gluten-free, vegetarian, vegan
Hummus Pasta with Burnt Green Beans
1.5 cups pasta (I used a gluten-free rice/quinoa mix pasta)
1/4 cup reserved pasta water
1/4 cup hummus
1/2 cup fresh chopped parsley
4 cloves garlic in paper
250g green beans
1/4 cup nutritional yeast
Salt & pepper
A few spritzes oil
Preheat your oven to 220C/375F and prep a baking sheet with foil or a silicone liner.
Chop the green beans into bite-sized pieces and toss with a few spritzes oil + salt & pepper. Spread on the sheet in a single layer.
Chuck the garlic cloves (still in their paper) and the lemon (halved, cut side up) on the baking sheet and bake around 25 minutes, or until the green beans have started to burn in spots.
While the beans are working, cook the pasta according to directions. Drain, reserving 1/4 cup of the liquid. Return to the warm pot.
Add the green beans when done. De-paper the garlic and squish if the cloves are squishable and chop if they’re crispy. Add to the pot. Squeeze the lemon into the mix (I used a chip clip to do so because the lemon was still really hot and my tongs were in the dishwasher). Add the nutritional yeast and hummus and toss, using the reserved pasta water to thin the mixture out if it looks too dry.
Season with salt & pepper.
To serve, spritz with a pump or two of oil to add a little more moisture.
I love a good hidden veggie pasta, and this dish is no exception. Almost smoky (smoky would be awesome here), a little tart, a little silk – this one is good.
gluten-free, vegetarian, vegan
Burnt Eggplant Pasta
2 small purple eggplants
Salt, pepper, neutral oil
2 Tablespoons neutral oil
1/2 yellow onion
3 cloves garlic
1 Tablespoon Thai roasted red chili paste
1.5 Tablespoons tamarind paste
1 Tablespoon pomegranate molasses
1/2 cup shelled unsalted pistachios
1/2 cup fresh parsley
1.5 cups cooked pasta
Lemon or sumac powder
Preheat your oven to 220C/400F and prepare a baking sheet with a silicone mat or tinfoil. Halve your eggplants lengthwise, score, dust with salt & pepper and sprinkle with neutral oil. Bake about 40 minutes, or until blackened but not turned into charcoal.
Pull and let sit to cool.
In a medium saucepan, sautee the onion and garlic (chopped) in 2 Tablespoons of oil until nicely browned. Hit with salt and pepper.
Scoop the eggplant guts into the onions and stir to combine.
Add the red chili paste, tamarind paste and pomegranate molasses. Stir to combine.
Chuck into the bowl of a food processor and whiz until mostly blended. Taste and add a bit more salt and pepper if needed.
Put back into the pan with the cooked pasta.
Chop the pistachios and parsley. Fold into the pasta mixture and serve topped with the lemon or sumac powder.
This dish is based on a half-remembered few bites of absolutely delicious I had in the Souq in an Iraqui? Iranian? Syrian? restaurant awhile back. No idea if the flavors are quite what I tasted, but the theory is based on a popular dish called Tahdig. Tahdig means “bottom of the pot” and from what I’ve heard is a good comfort food. I can definitely see that, and we could all use a little comfort right about now.
gluten-free, vegetarian, vegan
Vaguely Persian Crispy Rice
1.5 cups leftover cooked rice (I used a long grain wild/basmati mix and I heartily suggest something along those lines)
1/2 yellow onion
2 Tablespoons mustard oil
2 teaspoons ground turmeric
1 teaspoon yellow mustard seeds
2 cloves garlic
2 teaspoons butter or vegan butter substutute
1 small butternut squash, roasted with salt & pepper
Optional: leftover chicken sauteed simply with salt, pepper & oregano in a little oil
In a smallish nonstick pan, bring the mustard oil up to temperature over medium-high heat. While that’s working, mince the garlic. Add the turmeric, mustard seeds and garlic to the hot oil. Let bloom, stirring occasionally a few minutes or until the seeds just begin to pop and the air smells great.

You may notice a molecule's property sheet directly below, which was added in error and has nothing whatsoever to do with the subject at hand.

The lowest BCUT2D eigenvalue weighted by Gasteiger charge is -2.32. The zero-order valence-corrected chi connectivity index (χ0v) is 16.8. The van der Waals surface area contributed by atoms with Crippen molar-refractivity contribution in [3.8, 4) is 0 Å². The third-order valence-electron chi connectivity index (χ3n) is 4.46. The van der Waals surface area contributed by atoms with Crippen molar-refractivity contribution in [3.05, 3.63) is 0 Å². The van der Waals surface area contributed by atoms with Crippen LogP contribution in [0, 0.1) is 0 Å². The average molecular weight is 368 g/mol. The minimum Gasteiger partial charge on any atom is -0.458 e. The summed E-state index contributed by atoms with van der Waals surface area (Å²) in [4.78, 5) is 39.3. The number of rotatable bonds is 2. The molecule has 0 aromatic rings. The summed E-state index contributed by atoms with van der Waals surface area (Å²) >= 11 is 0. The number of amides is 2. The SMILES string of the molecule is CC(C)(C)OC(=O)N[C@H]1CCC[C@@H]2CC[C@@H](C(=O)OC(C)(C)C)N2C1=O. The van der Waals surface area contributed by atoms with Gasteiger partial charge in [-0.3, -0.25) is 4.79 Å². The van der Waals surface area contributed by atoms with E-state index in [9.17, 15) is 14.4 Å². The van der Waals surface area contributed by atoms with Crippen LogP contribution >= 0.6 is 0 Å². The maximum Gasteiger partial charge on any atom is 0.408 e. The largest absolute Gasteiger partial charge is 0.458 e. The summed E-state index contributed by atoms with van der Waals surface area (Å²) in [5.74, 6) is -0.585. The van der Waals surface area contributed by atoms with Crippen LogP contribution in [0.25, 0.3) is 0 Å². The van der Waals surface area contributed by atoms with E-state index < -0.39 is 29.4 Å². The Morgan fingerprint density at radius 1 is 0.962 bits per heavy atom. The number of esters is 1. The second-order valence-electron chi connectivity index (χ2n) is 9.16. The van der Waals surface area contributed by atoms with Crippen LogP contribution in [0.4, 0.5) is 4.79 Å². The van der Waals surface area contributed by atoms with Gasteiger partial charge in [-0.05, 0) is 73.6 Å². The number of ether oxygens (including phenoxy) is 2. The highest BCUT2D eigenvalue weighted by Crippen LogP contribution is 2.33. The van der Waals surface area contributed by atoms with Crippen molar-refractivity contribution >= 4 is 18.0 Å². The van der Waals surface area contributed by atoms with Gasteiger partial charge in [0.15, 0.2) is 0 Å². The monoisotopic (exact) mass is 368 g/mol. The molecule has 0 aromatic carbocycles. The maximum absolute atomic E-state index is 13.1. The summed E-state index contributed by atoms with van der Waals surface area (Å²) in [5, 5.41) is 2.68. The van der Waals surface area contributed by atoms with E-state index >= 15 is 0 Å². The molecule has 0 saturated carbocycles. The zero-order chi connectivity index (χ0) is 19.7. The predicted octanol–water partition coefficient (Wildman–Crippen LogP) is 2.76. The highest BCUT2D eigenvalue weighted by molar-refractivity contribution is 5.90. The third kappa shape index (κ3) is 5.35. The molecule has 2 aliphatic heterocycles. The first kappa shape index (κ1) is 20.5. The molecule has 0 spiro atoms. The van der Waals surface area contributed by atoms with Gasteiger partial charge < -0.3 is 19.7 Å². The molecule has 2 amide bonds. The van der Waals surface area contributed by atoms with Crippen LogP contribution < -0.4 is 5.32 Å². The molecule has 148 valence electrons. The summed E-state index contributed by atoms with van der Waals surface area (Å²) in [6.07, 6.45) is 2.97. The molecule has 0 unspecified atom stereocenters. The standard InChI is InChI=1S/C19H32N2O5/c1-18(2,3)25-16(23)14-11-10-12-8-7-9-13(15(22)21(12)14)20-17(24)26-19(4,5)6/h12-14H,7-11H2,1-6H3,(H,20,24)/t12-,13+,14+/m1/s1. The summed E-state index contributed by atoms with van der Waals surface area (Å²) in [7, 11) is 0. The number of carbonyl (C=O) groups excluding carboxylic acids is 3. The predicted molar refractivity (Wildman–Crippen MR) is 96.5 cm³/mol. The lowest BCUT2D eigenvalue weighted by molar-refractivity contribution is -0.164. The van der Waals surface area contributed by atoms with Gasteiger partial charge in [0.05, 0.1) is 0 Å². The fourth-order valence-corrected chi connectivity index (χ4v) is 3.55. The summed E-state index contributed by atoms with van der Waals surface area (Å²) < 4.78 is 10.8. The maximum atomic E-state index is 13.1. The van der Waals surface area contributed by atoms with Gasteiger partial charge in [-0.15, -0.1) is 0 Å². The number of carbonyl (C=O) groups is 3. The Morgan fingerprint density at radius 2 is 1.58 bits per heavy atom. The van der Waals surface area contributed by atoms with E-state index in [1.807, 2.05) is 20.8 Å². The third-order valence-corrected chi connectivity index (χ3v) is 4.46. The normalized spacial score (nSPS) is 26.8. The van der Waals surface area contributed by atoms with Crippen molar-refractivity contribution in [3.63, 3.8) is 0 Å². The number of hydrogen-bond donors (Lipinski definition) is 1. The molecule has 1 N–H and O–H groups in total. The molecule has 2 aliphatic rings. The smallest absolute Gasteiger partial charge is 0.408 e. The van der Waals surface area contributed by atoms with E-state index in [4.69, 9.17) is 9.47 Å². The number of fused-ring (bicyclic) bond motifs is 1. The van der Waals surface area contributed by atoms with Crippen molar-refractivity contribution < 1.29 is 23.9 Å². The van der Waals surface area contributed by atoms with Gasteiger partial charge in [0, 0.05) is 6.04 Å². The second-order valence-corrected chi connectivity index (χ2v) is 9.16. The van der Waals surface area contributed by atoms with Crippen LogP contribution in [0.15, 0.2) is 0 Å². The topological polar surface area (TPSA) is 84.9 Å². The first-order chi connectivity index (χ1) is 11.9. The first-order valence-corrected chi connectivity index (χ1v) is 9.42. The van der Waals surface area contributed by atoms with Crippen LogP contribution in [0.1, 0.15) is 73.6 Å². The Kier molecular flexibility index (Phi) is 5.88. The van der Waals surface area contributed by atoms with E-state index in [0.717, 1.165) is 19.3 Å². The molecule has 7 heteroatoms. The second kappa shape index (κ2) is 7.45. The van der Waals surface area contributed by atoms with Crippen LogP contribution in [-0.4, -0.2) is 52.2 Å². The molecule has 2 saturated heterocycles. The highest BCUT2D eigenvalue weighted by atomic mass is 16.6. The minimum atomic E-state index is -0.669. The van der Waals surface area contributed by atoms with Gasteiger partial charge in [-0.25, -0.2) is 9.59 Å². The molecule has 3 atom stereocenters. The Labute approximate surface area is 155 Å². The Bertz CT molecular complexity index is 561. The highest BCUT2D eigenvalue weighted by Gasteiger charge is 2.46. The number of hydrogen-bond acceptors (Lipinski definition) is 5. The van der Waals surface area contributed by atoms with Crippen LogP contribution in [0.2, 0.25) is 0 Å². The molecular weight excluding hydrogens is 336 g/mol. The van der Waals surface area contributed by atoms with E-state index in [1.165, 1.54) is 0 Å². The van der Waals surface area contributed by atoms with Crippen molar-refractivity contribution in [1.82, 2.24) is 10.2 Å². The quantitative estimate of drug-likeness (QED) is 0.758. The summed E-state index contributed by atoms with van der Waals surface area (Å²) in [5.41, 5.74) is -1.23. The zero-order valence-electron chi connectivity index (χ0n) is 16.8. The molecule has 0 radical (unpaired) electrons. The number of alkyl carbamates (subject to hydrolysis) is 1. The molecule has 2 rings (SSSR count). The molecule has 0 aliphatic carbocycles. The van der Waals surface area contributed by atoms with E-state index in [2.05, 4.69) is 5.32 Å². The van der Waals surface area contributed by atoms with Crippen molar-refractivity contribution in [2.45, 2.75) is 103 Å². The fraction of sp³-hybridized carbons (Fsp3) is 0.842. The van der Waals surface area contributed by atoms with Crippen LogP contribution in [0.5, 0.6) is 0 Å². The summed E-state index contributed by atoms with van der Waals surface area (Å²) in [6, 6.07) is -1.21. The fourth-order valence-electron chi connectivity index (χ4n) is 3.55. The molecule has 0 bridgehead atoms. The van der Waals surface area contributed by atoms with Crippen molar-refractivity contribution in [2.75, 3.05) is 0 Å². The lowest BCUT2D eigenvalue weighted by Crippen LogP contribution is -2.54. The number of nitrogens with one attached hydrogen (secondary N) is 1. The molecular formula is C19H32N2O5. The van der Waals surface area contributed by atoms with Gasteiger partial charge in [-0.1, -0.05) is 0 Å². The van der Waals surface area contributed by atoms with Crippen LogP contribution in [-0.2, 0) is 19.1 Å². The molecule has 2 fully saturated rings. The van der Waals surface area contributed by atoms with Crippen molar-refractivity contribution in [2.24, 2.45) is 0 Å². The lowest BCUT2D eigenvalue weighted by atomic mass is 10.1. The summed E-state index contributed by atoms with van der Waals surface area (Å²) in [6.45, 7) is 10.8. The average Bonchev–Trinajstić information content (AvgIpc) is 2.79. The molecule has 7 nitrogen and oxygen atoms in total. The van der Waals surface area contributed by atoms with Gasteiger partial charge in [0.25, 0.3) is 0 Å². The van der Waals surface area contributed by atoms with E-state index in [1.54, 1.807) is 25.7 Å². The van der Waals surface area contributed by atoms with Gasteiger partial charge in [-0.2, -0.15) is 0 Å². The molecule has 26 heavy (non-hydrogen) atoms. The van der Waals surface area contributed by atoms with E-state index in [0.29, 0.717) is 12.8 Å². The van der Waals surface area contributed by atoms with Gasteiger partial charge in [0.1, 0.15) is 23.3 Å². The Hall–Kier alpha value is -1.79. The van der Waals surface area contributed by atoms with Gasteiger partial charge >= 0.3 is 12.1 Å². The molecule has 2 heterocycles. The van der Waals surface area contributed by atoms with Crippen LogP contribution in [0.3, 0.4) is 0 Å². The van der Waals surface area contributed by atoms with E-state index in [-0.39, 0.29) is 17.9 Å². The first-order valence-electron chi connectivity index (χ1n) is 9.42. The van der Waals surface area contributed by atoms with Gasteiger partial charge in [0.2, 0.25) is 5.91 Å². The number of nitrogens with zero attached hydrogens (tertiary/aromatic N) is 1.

While the spices are working, roughly chop the onion.
Add and sautee until softened.
Add the leftover rice, stir well to combine, season with salt & pepper and smash flat onto the bottom of the pan. I smashed mine with a potato masher into as thin and even a layer as possible.
Let cook undisturbed until crisped on the bottom. You will know the rice is done when the brown rice starts to pop, the air smells a bit nutty, and little bits you push from the outside of the pan to the edges look toasty. This is a nerve-wracking prospect.
When your rice is about 2/3 of the way done (or you’re at peak ‘I know it’s burnt’ anxiety), add the butter in pieces all around the pan.
While that’s working, chop and reheat the squash. Chop the scallions. Chop the parsley.
When the rice is ready, top with the squash, scallions, parsley & slivered almonds. Drizzle the pomegranate molasses over top. Serve with the chicken if you need a protein in your meal.
Have I told you guys about my obsession with the food from the Expanse/Leviathan Wakes universe? I love this book series (the show is great too), and it’s rife with enough description of common dishes to get this nerdy brain whirling.
I’m fascinated with how these dishes might taste – whose flavors would have influenced them – what technologies are possible in this universe – and what materials and ingredients would be available.
In the Expanse universe, there are three main societies: Earthers, Martians and Belters (humans who live exclusively in space; not on a planet). I could go on about the sociology, political landscape and happenings of the books – suffice it to say that these are the three main factions of import, and what I’m captivated by is the food available on ships or space stations.
So, the first question is what’s available to cook with? Humans have made farming colonies, so it’s safe to say that things like rice (maybe), peas or pea protein, soy, maybe something like kelp, mushrooms, tomatoes, probably things like bean sprouts, peppers, zucchini – other things you can grow in limited space would be available. I think most common would be soy products in all forms, mushrooms and something to make noodles with – rice or kontjac come to mind. Meat would be very scarce; same with dairy. Coffee is available, though most is terrible and I’m not sure if any is exactly what we mean by good coffee in this world. We know cheese is hella expensive and rare. Some analogues are available – mention is made to the lime and peanuts in Pad Thai, with mention that the speaker has never actually tasted the real version of either.